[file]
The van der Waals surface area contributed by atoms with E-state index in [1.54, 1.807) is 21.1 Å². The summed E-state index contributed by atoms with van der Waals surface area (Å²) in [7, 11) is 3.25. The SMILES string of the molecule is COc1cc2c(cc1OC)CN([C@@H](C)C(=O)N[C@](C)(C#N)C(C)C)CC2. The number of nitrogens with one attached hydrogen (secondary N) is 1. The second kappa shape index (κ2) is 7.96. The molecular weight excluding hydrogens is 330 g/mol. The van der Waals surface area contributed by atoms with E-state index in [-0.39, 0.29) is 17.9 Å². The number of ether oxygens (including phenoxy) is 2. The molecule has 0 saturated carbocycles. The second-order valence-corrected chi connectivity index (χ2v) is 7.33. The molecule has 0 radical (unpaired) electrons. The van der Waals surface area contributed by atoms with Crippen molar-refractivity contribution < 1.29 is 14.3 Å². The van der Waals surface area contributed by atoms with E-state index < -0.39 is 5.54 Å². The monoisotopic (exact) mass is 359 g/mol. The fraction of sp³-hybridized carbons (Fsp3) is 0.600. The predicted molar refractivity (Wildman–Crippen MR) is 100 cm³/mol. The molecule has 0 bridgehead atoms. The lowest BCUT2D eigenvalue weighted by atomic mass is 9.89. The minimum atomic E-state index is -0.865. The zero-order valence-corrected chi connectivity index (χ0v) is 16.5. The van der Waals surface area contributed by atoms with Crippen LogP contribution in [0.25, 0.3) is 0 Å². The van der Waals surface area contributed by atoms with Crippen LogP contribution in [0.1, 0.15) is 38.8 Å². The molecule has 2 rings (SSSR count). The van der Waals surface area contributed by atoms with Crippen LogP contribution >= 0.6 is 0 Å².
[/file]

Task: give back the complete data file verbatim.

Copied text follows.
The van der Waals surface area contributed by atoms with E-state index in [1.54, 1.807) is 21.1 Å². The summed E-state index contributed by atoms with van der Waals surface area (Å²) in [7, 11) is 3.25. The SMILES string of the molecule is COc1cc2c(cc1OC)CN([C@@H](C)C(=O)N[C@](C)(C#N)C(C)C)CC2. The number of nitrogens with one attached hydrogen (secondary N) is 1. The second kappa shape index (κ2) is 7.96. The molecular weight excluding hydrogens is 330 g/mol. The van der Waals surface area contributed by atoms with E-state index in [-0.39, 0.29) is 17.9 Å². The number of ether oxygens (including phenoxy) is 2. The molecule has 0 saturated carbocycles. The second-order valence-corrected chi connectivity index (χ2v) is 7.33. The molecule has 0 radical (unpaired) electrons. The van der Waals surface area contributed by atoms with Crippen molar-refractivity contribution < 1.29 is 14.3 Å². The van der Waals surface area contributed by atoms with E-state index < -0.39 is 5.54 Å². The monoisotopic (exact) mass is 359 g/mol. The fraction of sp³-hybridized carbons (Fsp3) is 0.600. The predicted molar refractivity (Wildman–Crippen MR) is 100 cm³/mol. The molecule has 0 bridgehead atoms. The lowest BCUT2D eigenvalue weighted by atomic mass is 9.89. The minimum atomic E-state index is -0.865. The zero-order valence-corrected chi connectivity index (χ0v) is 16.5. The van der Waals surface area contributed by atoms with Crippen LogP contribution in [0.25, 0.3) is 0 Å². The van der Waals surface area contributed by atoms with Crippen LogP contribution in [0.1, 0.15) is 38.8 Å². The molecule has 2 rings (SSSR count). The van der Waals surface area contributed by atoms with Crippen LogP contribution >= 0.6 is 0 Å².